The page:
Money & Banking

RBI policy: Inflation aside, stance on monetising government debt will be in focus

Radhika Merwin | Updated on September 28, 2020 Published on September 28, 2020

The bond markets have been in a tizzy with the recent deadlock in government bond auctions

With persisting elevated levels of inflation, the Monetary Policy Committee (MPC) is expected to hold its key policy repo rate in the upcoming policy. But from a bond market’s perspective, the RBI’s view on yet another critical aspect (aside from inflation) is keenly awaited.

How does the RBI intend to manage government debt, amid growing possibility of further increase in borrowings and stand-off in recent auctions?

At the latest auction on Friday, of the total notified amount of ₹30,000 crore, ₹18,000 crore was with respect to 10-year government bonds (5.77 per cent GS 2030). While ₹28,345 crore of bids were received for the paper, only ₹125 crore was accepted at a cut-off yield at 6 per cent. About ₹17,800 crore devolved on primary dealers.

A similar stand-off was seen in the September 11 auction, where only bids worth ₹25 crore of the ₹34,141 crore bids received (₹18,000 crore notified amount) were accepted for the 10-year government security (5.77 per cent GS 2030). The cut-off yield then for the auction was 6.02 per cent. On August 28, only ₹4 crore of bids were accepted against ₹34,724 crore of bids received for the 10-year paper; the cut-off yield stood at 6.14 per cent.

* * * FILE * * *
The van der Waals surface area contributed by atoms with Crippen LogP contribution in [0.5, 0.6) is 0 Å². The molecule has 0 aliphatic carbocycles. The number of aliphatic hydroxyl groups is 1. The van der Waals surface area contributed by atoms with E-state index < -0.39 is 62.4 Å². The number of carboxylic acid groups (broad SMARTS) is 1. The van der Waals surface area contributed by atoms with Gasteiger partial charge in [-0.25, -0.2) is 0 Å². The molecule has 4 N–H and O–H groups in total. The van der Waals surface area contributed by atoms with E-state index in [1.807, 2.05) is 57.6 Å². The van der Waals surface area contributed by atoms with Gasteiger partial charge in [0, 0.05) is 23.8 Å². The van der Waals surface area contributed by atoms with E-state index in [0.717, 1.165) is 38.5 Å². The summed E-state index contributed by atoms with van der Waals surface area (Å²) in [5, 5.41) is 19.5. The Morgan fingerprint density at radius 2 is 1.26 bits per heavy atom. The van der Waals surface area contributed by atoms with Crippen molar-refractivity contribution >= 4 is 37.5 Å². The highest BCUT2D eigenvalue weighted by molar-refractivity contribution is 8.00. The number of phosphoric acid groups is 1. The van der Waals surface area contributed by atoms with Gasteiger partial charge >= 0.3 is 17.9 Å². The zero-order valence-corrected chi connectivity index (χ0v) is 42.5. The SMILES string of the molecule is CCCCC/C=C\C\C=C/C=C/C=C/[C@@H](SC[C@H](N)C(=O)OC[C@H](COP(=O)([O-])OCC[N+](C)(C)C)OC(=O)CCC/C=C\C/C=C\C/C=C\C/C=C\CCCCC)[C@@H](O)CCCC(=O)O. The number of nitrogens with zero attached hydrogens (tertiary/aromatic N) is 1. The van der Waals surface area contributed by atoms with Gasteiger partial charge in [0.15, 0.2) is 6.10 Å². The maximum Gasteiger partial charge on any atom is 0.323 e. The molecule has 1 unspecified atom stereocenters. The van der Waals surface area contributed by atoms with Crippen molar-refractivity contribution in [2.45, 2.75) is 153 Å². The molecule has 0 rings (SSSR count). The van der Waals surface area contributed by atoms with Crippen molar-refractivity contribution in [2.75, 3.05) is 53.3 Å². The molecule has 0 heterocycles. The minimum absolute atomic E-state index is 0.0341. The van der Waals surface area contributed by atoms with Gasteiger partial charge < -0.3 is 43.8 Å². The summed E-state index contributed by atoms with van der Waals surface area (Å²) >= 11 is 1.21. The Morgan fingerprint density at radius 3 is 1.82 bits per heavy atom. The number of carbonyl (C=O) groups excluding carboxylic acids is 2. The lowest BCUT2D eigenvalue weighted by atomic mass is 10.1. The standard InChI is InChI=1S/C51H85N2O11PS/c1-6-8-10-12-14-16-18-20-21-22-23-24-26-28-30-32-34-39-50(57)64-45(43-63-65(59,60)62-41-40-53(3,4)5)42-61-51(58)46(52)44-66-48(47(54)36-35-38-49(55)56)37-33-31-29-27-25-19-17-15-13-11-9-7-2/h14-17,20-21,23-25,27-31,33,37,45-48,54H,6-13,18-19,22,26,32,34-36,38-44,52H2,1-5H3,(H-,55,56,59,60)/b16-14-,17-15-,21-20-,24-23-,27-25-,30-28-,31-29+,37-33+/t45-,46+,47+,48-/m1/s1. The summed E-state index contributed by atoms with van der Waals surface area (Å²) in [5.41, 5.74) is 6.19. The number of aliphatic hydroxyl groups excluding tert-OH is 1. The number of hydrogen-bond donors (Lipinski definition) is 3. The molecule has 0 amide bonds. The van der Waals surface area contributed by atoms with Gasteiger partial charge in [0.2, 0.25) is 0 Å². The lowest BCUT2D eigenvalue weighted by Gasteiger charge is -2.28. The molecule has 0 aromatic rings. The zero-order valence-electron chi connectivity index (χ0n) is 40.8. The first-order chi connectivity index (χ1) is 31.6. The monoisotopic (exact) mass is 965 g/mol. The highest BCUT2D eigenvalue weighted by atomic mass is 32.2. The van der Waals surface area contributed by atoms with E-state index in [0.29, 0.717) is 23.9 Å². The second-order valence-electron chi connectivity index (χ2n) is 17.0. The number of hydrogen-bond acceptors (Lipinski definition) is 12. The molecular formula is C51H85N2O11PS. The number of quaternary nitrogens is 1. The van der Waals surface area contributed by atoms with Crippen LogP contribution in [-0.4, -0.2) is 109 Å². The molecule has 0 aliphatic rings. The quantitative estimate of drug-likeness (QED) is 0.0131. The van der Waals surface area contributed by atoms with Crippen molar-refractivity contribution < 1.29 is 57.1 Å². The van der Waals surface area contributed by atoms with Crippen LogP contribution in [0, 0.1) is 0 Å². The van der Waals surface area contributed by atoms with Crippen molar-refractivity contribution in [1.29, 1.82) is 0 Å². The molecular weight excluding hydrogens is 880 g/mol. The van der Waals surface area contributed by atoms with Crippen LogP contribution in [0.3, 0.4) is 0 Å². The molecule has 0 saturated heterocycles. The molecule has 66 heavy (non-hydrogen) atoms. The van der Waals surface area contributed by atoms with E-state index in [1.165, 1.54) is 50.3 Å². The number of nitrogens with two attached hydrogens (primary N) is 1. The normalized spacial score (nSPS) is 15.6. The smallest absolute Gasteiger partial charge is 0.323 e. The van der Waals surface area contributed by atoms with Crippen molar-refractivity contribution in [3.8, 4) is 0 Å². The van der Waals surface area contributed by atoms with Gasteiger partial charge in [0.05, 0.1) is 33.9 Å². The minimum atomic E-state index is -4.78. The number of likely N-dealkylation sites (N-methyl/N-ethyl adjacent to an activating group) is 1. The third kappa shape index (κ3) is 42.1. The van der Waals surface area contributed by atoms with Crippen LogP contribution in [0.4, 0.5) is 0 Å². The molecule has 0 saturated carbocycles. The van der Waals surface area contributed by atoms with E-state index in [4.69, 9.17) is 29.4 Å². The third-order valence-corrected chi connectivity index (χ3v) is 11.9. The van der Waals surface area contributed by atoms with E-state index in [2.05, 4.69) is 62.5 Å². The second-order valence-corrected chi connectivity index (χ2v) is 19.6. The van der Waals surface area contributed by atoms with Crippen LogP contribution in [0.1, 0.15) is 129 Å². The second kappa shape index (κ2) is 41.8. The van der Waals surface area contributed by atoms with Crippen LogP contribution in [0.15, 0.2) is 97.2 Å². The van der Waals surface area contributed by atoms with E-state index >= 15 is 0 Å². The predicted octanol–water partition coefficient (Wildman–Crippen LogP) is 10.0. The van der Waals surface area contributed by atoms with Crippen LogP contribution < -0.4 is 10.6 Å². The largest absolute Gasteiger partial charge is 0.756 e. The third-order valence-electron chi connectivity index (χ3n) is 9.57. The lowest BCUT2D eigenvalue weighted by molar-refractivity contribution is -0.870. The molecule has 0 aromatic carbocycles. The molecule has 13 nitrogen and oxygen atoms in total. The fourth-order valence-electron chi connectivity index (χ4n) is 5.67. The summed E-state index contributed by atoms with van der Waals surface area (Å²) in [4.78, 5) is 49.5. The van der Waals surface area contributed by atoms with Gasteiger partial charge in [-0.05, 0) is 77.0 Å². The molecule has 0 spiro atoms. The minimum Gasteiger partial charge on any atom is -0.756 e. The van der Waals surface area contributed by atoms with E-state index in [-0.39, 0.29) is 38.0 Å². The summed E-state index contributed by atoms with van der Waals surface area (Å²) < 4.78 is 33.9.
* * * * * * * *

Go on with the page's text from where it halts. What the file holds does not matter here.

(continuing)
Open market operations

Interestingly, the RBI’s first outright open market operations (OMOs) — purchase of government bonds — for this fiscal amounting to ₹10,000 crore, had also come a cropper. The RBI had rejected all the bids.

These auctions clearly indicate that the bids for the longer 10-year government bonds are coming in at a yield or price unacceptable to the RBI. The RBI is keen on keeping yields under check even if the market is increasingly worried over the rising government debt issue.

After the outright OMO falling through, the RBI announced a special OMO or operation twist (OT) of ₹10,000 crore (essentially a liquidity neutral move involving buying of long-term government paper from proceeds of sale of short-term securities). This can help in keeping yield on long-term bonds under check in the near-term, as it helps the RBI to anchor rates to its bidding.

But tools to manage both price and quantity of bonds in the market can only work in the short-term. To manage the more critical and long-term issue of piling government debt, the RBI will have to announce concrete measures to manage debt either indirectly through OMO purchases or directly by purchasing government securities in the primary market (by printing currency).

Oversupply of bonds

Despite the RBI’s tactical interventions through special OMOs and easing of HTM (held-to-maturity) limits for bond holdings by banks, the yield on the 10-year G-Sec has been inching up recently, hovering over the 6 per cent mark. This is about 200 basis points (bps) over the policy repo rate of 4 per cent and nearly 300 bps over the overnight call money rate.

The oversupply of bonds in the second half of the fiscal appears to be spooking the market, leading to upside pressure on the 10-year G-Sec.

The Centre had announced additional borrowings for FY21 in May, taking the total borrowings to ₹12-lakh crore from the earlier estimated ₹7.8-lakh crore. Given the widening fiscal deficit on the back of sharp shortfall in tax revenues and divestment (₹2.1 lakh crore target) proceeds, there are growing expectations of a further increase in borrowings, to be announced this week.

Hence, aside from its views on inflation trajectory, the RBI’s plan to manage government debt will be keenly awaited in the upcoming policy. A concrete and aggressive stance by the RBI on managing the debt issue not only this fiscal but also in the coming years will be critical.

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Published on September 28, 2020
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